Moxabustion is another treatment that can be used during an acupuncture session. It is a traditional Chinese medicine technique that involves the burning of mugwort, a small, spongy herb, to facilitate healing. Moxibustion has been used throughout Asia for thousands of years; in fact, the actual Chinese character for acupuncture, translated literally, means “acupuncture-moxibustion.” The purpose of moxibustion, as with most forms of traditional Chinese medicine, is to strengthen the blood, stimulate the flow of qi, and maintain general health.
How does moxibustion work?
There is a variety of ways to use moxa – on the needle, stick on the skin, in a moxa holder, or indirectly you can hold a moxa stick over an area. The patient will experience a pleasant heating sensation that penetrates deep into the skin, but should not experience any pain and this is why your acupuncturist will keep asking “how does that feel?” and continue to check on it. If at anytime you feel it is getting to hot it is important to tell your acupuncturist immediately.
Indirect moxibustion is currently the more popular form of care because there is a much lower risk of any pain or burning unintentionally. With indirect moxibustion, an acupuncturist lights one end of a moxa stick, roughly the shape and size of a cigar, and holds it close to the area being treated for several minutes until the area turns red.
What is moxibustion used for?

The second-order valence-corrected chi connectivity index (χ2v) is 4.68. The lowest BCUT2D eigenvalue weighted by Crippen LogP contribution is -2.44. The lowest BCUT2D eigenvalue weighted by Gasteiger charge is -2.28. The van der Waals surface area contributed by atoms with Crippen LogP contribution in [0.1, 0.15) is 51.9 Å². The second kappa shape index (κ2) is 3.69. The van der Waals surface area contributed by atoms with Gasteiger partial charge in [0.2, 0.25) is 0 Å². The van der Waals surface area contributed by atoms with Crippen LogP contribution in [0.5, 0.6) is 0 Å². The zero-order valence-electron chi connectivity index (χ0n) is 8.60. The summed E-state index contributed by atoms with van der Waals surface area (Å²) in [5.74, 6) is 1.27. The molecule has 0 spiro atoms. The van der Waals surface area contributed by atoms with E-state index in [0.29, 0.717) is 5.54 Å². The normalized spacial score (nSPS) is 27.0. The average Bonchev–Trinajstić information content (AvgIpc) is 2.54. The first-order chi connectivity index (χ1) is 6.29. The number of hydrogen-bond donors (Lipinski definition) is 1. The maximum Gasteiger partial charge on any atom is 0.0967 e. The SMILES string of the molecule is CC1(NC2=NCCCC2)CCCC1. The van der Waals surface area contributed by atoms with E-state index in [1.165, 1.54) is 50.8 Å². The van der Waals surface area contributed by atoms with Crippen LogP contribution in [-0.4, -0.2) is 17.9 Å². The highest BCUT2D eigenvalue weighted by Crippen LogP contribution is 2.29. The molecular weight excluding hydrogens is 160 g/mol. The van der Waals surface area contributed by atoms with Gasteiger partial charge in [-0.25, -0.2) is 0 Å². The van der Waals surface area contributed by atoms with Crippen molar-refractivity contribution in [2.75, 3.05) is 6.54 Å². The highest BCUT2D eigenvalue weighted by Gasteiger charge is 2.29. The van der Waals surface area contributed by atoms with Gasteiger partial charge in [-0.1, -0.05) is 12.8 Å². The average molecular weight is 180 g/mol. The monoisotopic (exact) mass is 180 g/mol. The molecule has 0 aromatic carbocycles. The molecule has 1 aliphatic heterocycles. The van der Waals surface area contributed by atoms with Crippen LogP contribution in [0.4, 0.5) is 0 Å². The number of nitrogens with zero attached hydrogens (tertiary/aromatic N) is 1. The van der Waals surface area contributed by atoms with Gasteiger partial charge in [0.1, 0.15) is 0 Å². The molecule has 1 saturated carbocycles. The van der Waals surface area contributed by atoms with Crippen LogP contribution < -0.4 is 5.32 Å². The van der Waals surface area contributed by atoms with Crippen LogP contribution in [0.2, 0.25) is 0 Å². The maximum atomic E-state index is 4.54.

In traditional Chinese medicine, moxibustion is used on people who have a cold or stagnant condition due to its actions of expelling cold and warming the meridians, which leads to smoother flow of blood and qi.
Moxibustion has successfully been used to turn breech babies into a normal head-down position prior to childbirth and this is a treatment I offer in my clinic. I also send mum to be away with some moxa and explanation on how to use it safely at home.The optimum time to carry out the moxibustion treatment during pregnancy is around 34 weeks, but can be effective as late as 38-39 weeks. One treatment is required in clinic to be shown how to use the moxibustion, then treatment is continued at home for ten days.
Mugwort, also known as artemesia vulgaris is an invasive weed, which grows in many climates, including Western North Carolina. Mugwort has a long history of use in folk medicine. It is believed that the Romans planted mugwort by roadsides to make it available to travellers to put in their shoes to relieve aching feet and protect them from exhaustion. Maybe this is because of its ability to enhance the movement of qi and blood.
Mugwort gets its botanical name from the Greek moon goddess Artemis, a patron of women, and is a wonderful herb for gynaecological conditions. In Chinese Herbal Medicine it is used to treat heavy menstrual bleeding and uterine bleeding and to increase blood circulation to the pelvic area to treat menstrual pain
Are there any precautions I should be aware of?
Although moxibustion has been safely used in traditional Chinese medicine for centuries, it is not for everyone. Because it is used specifically for patients suffering from cold or stagnant conditions, it should not be used on anyone diagnosed with too much heat. (although strangely can be used for hot flushes in menopause). Moxa also produces a great deal of smoke and a with that a very specific odour, if you have smelt it you know what I’m talking about.
*Any patients with respiratory problems may request that I use smokeless moxa sticks as an alternative.
Within an hour after moxibustion, do not touch cold water, avoid blowing air, especially cold wind, and do not eat any cold food or drink. Keep your neck, waist, abdomen, and feet warm. Because the heat in the moxibustion process will cause the body’s pores to open, at this time, if we don’t pay attention to keeping warm, we are vulnerable to cold and evil intrusion.
Most people will become thirsty after moxibustion. At this time, it is recommended to drink warm water instead of all kinds of tea.